‘Sunglasses After Dark’ Comic Review
Sunglasses After Dark is an upcoming comic collection from IDW Publishing. The story is by Nancy A. Collins, with art by Stan Shaw, and graphically adapts Collins’ novel of the same name. Originally released in the mid-90’s by Verotik Publications as a six issue miniseries, the collection has been digitally recolored and re-lettered, and the dialogue and narration have been reconfigured for its re-release. The collection also includes an adaptation of Collins’ short story “Aphra”, a new introduction by the author, and preliminary sketches by Shaw. Before moving further into the review, I would like to state that this a release geared towards a mature audience. There are depictions of fairly graphic violence, sexual assault, and nudity contained in this collection.
In this release we are introduced to Sonja Blue, a hybrid vampire who has been cast off by her maker. Sonja was originally known as Denise Thorne, a teenage girl from an affluent family. On holiday in Paris, she catches the eye of an apparent nobleman, Sir Morgan, and is quickly swept off her feet. Lured away from the party that they are both attending, things quickly change after Morgan gets her alone. The vampire shows his true face, sexually assaults her and bleeds her almost dry, and then leaves her body lying in a ditch like discarded refuse. The only problem for Morgan, and every other blood-sucking leech walking the earth, is that Denise didn’t die—she lived on as Sonja Blue. Filled with hatred and rage towards the parasitic beings that created her, she has become death incarnate towards any of the bloodsuckers that she finds. And, eventually, she will find Morgan and exact her revenge.
This adaptation grabs you and refuses to let go. Initially opening with a scene that allows the reader to gauge what Sonja is capable of, and of what she’s up against, the story quickly transitions to her current predicament. Her history is expanded with various flashbacks, which detail who she was, how she was turned, and her eventual metamorphosis into her current state. The main antagonist’s history is also explored in a similar fashion. Despite the habit of flipping forward and back in time, the story is riveting and flows seamlessly. As someone who owns the original novels, Collins manages to pull off the adaptation without losing the core of the prose release, although some details of her imagined world are lost. Despite this, the writing holds together, conveying the heart of the story to the reader.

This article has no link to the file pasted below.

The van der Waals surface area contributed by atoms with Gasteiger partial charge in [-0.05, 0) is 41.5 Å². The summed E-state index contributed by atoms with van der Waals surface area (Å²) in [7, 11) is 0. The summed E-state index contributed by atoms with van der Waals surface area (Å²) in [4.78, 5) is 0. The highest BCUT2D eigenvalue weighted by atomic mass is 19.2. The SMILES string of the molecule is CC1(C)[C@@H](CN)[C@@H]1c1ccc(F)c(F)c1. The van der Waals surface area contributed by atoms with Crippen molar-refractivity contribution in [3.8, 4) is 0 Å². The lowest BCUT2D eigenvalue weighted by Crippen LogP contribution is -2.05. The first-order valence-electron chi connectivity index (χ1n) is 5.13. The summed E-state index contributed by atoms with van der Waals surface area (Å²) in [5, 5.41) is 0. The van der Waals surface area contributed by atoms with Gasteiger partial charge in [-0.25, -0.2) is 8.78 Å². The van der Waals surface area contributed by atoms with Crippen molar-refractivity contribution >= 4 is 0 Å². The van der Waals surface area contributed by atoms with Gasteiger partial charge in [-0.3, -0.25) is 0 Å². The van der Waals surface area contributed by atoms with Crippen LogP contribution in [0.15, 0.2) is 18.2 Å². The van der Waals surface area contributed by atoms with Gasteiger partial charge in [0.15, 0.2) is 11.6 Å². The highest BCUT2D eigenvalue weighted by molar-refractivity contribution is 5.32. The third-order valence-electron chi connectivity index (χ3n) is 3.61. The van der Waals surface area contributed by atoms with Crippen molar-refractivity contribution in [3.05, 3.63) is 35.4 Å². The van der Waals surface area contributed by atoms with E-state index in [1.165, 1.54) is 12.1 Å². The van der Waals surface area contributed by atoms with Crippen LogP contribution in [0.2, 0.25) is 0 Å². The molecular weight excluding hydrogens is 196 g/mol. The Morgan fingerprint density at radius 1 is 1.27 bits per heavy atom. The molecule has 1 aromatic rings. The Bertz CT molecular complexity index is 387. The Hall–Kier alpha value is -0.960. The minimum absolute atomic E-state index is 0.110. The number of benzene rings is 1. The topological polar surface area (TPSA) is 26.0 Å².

Sonja/Denise/The Other have been used in the worst possible manner, and after many years of evolving into their present state, they have decided to take back what was ripped from them. Sonja’s personality encompasses both utter ruthlessness and hard won trust for those who manage to become important in her life. Denise is a thin vestige of what she once was, rarely in control of the being now known as Sonja, a remnant of a more innocent person. The Other is the full nuclear option, which the Sonja/Denise gestalt fights for control of their shared existence. Nothing is innocent to The Other, and she would much rather bathe in blood and slaughter the world than go quiet into the night. These are the players that exist in Sonja’s mind. Along with all of the external conflict that surrounds her the mental battle that persists within herself is even more brutal.
The story’s depiction of both the physical and mental trauma that is inflicted on Sonja is intense and unvarnished. The expansion of this midnight world full of Pretenders is both colorful and heartbreaking, but the focus is on Sonja and her immediate circle. Those who use her tend to die horribly. Those who help her are taken by her enemies. Her family is broken by their own grief, and have disowned what she has become entirely. The adaptation is extremely well crafted, nuanced, and cathartic. An excellent work by Nancy A. Collins, adapting her own novel in a rather complete manner.
The art by Stan Shaw is grotesque, elongated, angular, and abrasive. I absolutely love it, and his work perfectly complements this release. His line work is impeccable, and he also brings in a few instances of heavy black shading, when necessary. The character designs are what the reader should be noticing, along with the character’s expressions and panel composition. His sense of motion, and depiction of the movement and action throughout the story is wonderfully realized. Shaw moves the story along at light speed, never dropping the ball. As far as overall similarity of composition goes, fans of the Pander Brothers (Christine Spar era Grendle, specifically), Teddy Kristiansen, and/or Ted McKeever, should seek out this artist’s output. Outstanding and outré artwork—excellent visuals that truly fit the subject matter of the story.
To sum up, this collection is highly recommended. A gripping story and exceptional artwork combine to make this a must read. I really can’t say much more than I’ve already said, other than go out and pick this up!